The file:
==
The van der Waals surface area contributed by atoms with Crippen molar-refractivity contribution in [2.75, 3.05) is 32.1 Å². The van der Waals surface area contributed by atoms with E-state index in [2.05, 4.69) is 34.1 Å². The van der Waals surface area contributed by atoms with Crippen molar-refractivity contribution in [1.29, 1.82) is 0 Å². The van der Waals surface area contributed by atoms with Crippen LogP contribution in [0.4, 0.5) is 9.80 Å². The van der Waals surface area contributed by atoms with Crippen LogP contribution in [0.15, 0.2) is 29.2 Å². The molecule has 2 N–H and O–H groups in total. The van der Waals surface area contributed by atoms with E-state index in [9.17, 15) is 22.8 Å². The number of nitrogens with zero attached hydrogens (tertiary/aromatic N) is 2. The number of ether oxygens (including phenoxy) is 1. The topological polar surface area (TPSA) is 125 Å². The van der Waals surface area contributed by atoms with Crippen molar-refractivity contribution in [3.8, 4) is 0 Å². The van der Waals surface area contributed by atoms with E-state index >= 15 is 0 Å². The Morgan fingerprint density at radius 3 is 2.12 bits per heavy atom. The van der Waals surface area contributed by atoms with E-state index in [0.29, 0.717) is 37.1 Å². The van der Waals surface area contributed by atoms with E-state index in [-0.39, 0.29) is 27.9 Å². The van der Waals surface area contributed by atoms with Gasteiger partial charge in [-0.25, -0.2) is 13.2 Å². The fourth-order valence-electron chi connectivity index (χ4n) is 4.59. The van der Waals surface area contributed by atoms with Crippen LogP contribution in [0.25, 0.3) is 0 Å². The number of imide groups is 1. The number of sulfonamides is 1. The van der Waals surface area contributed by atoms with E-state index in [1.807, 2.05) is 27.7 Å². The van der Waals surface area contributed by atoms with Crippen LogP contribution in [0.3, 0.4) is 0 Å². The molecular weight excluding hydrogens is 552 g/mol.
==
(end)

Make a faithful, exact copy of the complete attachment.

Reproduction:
The van der Waals surface area contributed by atoms with Crippen molar-refractivity contribution in [2.75, 3.05) is 32.1 Å². The van der Waals surface area contributed by atoms with E-state index in [2.05, 4.69) is 34.1 Å². The van der Waals surface area contributed by atoms with Crippen molar-refractivity contribution in [1.29, 1.82) is 0 Å². The van der Waals surface area contributed by atoms with Crippen LogP contribution in [0.4, 0.5) is 9.80 Å². The van der Waals surface area contributed by atoms with Crippen LogP contribution in [0.15, 0.2) is 29.2 Å². The molecule has 2 N–H and O–H groups in total. The van der Waals surface area contributed by atoms with E-state index in [9.17, 15) is 22.8 Å². The number of nitrogens with zero attached hydrogens (tertiary/aromatic N) is 2. The number of ether oxygens (including phenoxy) is 1. The topological polar surface area (TPSA) is 125 Å². The van der Waals surface area contributed by atoms with Crippen molar-refractivity contribution in [3.8, 4) is 0 Å². The van der Waals surface area contributed by atoms with E-state index >= 15 is 0 Å². The Morgan fingerprint density at radius 3 is 2.12 bits per heavy atom. The van der Waals surface area contributed by atoms with E-state index in [0.29, 0.717) is 37.1 Å². The van der Waals surface area contributed by atoms with E-state index in [-0.39, 0.29) is 27.9 Å². The van der Waals surface area contributed by atoms with Gasteiger partial charge in [-0.25, -0.2) is 13.2 Å². The fourth-order valence-electron chi connectivity index (χ4n) is 4.59. The van der Waals surface area contributed by atoms with Crippen LogP contribution in [0.25, 0.3) is 0 Å². The number of imide groups is 1. The number of sulfonamides is 1. The van der Waals surface area contributed by atoms with E-state index in [1.807, 2.05) is 27.7 Å². The van der Waals surface area contributed by atoms with Crippen LogP contribution in [0.3, 0.4) is 0 Å². The molecular weight excluding hydrogens is 552 g/mol.